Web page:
Fake-fictions – Ghosts Of Abu Ghraib http://ghostsofabughraib.org/ Fri, 26 Nov 2021 18:44:18 +0000 en-US hourly 1 https://wordpress.org/?v=5.8 https://ghostsofabughraib.org/wp-content/uploads/2021/11/icon-120x120.jpg Fake-fictions – Ghosts Of Abu Ghraib http://ghostsofabughraib.org/ 32 32 Weekend crossword: how a fake island tricked Google Maps https://ghostsofabughraib.org/weekend-crossword-how-a-fake-island-tricked-google-maps/ Fri, 26 Nov 2021 04:31:12 +0000 https://ghostsofabughraib.org/weekend-crossword-how-a-fake-island-tricked-google-maps/ Sandy Island was first recorded by the whaling ship Velocity in 1876. Image Credit: Google Maps At the end of 2012, the island of Sandy, which was supposed to be located in the region between Australia and New Caledonia, was “undiscovered”. In other words, it has been declared that it does not exist. Click Start […]]]>

Sandy Island was first recorded by the whaling ship Velocity in 1876.
Image Credit: Google Maps

At the end of 2012, the island of Sandy, which was supposed to be located in the region between Australia and New Caledonia, was “undiscovered”. In other words, it has been declared that it does not exist.

Click Start to play the weekend crossword, which explores the names of all the imaginary lines around the Earth that people have agreed to, as a standard in geography.

In the old days, explorers traveled on ships to uncharted territory in the hope of finding new lands and establishing settlements. But in the South Pacific, a mysterious island that had appeared on maps (even Google Maps) and appeared as a black polygon on Google Earth, must have experienced the opposite – an “undiscovered” or removing all charts – because when a group of Australian scientists sailed there they found open water instead of land.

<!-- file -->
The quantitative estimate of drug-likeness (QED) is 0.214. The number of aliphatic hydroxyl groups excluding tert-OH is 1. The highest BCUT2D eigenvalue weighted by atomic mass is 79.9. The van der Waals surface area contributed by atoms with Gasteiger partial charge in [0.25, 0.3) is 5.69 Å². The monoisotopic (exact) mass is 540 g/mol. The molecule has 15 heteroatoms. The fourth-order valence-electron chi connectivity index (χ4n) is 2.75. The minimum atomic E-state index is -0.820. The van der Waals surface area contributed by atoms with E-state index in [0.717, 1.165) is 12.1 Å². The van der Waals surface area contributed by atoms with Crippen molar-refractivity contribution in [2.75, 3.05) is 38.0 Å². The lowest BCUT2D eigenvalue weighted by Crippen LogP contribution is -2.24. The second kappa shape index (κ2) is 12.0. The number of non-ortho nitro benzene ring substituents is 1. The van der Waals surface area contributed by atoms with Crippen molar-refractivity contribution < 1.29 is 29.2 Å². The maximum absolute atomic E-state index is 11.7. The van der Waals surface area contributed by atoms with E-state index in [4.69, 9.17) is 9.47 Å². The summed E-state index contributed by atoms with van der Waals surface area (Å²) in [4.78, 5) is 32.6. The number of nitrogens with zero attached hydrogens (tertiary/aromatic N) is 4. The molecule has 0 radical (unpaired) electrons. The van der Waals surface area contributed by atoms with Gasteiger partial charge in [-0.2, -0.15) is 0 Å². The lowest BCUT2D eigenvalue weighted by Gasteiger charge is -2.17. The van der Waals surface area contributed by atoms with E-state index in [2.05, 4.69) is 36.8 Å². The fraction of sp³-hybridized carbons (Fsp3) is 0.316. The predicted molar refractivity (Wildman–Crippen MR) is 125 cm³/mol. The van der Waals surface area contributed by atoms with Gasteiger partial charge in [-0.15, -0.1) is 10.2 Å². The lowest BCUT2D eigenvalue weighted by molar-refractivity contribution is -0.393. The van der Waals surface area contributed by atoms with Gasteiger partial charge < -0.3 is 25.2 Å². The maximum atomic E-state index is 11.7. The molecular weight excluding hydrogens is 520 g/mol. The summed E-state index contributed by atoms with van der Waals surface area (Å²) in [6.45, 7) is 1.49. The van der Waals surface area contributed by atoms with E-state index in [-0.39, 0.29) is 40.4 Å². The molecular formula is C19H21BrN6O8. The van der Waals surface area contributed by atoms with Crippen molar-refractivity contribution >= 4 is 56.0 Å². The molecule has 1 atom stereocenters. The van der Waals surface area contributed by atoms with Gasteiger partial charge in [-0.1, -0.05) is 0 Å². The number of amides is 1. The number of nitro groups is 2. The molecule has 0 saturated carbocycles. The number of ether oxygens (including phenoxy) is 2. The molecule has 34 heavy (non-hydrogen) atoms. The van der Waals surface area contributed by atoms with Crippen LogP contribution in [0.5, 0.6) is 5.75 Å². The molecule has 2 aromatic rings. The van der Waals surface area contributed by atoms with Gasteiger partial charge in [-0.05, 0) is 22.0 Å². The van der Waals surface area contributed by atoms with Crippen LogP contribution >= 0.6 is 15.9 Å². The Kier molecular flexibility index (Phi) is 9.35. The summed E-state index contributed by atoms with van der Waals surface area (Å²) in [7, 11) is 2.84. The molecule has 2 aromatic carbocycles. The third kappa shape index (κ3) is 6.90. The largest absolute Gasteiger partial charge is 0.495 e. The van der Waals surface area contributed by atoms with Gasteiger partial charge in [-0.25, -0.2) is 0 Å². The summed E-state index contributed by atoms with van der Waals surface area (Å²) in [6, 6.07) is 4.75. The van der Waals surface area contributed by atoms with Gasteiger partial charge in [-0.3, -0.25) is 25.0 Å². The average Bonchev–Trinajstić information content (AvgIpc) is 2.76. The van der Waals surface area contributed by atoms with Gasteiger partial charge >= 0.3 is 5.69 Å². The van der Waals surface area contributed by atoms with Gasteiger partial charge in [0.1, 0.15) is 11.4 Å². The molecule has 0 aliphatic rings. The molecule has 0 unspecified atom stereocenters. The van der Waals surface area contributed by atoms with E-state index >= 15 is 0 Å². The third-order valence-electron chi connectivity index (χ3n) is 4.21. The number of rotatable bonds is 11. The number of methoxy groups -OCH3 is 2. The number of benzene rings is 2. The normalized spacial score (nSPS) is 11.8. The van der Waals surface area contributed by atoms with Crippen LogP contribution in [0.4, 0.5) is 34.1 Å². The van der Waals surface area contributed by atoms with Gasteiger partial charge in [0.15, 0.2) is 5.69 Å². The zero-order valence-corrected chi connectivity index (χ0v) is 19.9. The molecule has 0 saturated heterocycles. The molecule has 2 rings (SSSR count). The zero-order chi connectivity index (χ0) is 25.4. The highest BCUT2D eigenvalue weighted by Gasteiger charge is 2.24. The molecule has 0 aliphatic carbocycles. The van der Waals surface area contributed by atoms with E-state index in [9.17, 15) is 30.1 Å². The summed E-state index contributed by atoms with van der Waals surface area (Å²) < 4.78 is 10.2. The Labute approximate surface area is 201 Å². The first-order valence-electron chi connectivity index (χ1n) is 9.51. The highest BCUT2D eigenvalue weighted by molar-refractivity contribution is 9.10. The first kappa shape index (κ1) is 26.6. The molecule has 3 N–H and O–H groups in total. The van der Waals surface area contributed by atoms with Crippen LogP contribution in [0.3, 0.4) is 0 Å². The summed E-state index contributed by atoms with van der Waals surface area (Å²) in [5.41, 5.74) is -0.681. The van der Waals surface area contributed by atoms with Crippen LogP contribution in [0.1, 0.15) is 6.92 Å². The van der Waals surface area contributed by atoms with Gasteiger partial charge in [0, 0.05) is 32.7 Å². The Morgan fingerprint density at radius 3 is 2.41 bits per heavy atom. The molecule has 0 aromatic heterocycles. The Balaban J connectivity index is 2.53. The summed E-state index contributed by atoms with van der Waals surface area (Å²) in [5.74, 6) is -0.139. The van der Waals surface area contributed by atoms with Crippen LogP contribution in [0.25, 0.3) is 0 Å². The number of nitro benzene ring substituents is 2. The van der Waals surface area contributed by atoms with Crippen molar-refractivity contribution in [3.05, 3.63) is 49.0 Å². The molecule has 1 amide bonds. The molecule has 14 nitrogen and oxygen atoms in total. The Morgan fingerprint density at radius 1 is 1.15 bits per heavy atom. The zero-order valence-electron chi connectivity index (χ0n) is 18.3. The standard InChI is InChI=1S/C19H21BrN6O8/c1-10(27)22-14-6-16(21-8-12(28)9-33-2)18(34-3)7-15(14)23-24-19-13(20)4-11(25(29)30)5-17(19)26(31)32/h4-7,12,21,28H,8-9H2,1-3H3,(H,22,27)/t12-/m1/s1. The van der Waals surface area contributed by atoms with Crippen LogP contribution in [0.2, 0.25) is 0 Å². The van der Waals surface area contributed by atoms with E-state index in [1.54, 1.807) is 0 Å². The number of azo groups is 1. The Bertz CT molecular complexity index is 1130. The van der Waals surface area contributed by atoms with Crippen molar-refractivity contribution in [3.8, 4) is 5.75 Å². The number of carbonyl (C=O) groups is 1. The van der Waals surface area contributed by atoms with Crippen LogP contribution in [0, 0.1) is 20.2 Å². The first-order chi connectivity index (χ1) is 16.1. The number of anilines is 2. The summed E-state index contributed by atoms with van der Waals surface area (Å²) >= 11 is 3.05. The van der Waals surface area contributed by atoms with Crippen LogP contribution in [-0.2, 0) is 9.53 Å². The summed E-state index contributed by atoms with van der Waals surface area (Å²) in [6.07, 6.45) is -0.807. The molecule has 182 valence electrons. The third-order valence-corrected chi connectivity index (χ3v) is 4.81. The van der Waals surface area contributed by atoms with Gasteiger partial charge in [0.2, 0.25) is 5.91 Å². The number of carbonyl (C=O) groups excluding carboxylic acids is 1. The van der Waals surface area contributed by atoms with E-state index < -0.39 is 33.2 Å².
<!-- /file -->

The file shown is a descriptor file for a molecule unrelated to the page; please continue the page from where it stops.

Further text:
But how does a supposed island make its way across the maps when in reality it doesn’t exist?

According to an April 2013 report published on the US science news site LiveScience, Sandy Island was first recorded by the whaler Velocity in 1876, and was first mentioned on a British Admiralty map. in 1908. But as several expeditions failed to find the island. , it was removed from some official maps related to the region in the 1970s. Yet it has remained on other maps and made its way into digital databases, such as the World Vector Shoreline Database, developed by the US Army.

So what did the Velocity crew see?

Some scientists believe they mistook a giant pumice raft for dirt. Pumice is formed when lava cools quickly – it traps gas inside and creates rocks so light they can float. Sandy Island sits along a pumice highway, so to speak – in 2012, an erupting underwater volcano called Havre Seamount drifted pumice off the coast of New Zealand, and it covered 22,000 square miles. Sandy Island is in the same region.

When Sandy Island was not discovered, an obituary for the island was published in newspapers around the world.

In a time when we have mapped our entire world and there isn’t much room left for discovering new lands (or even fake lands), the Sandy Island hoax was a great reminder of how our vast planet can still surprise us!

Do you know the island? Play the weekend crossword puzzle and let us know at games@gulfnews.com.


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Today’s Word Search: Real-Life Princesses That Looked Nothing Like Disney’s Versions https://ghostsofabughraib.org/todays-word-search-real-life-princesses-that-looked-nothing-like-disneys-versions/ Fri, 26 Nov 2021 04:30:27 +0000 https://ghostsofabughraib.org/todays-word-search-real-life-princesses-that-looked-nothing-like-disneys-versions/ An etching by Rani Padmini (also known as Padmavati) circa 1765, in the Bibliothèque nationale de France, Paris. Image Credit: Wikimedia Commons If fairy tales are to be believed, princesses throughout the ages were damsels in distress, who only waited helplessly in their stone towers to be saved. History says otherwise. Click Start to play […]]]>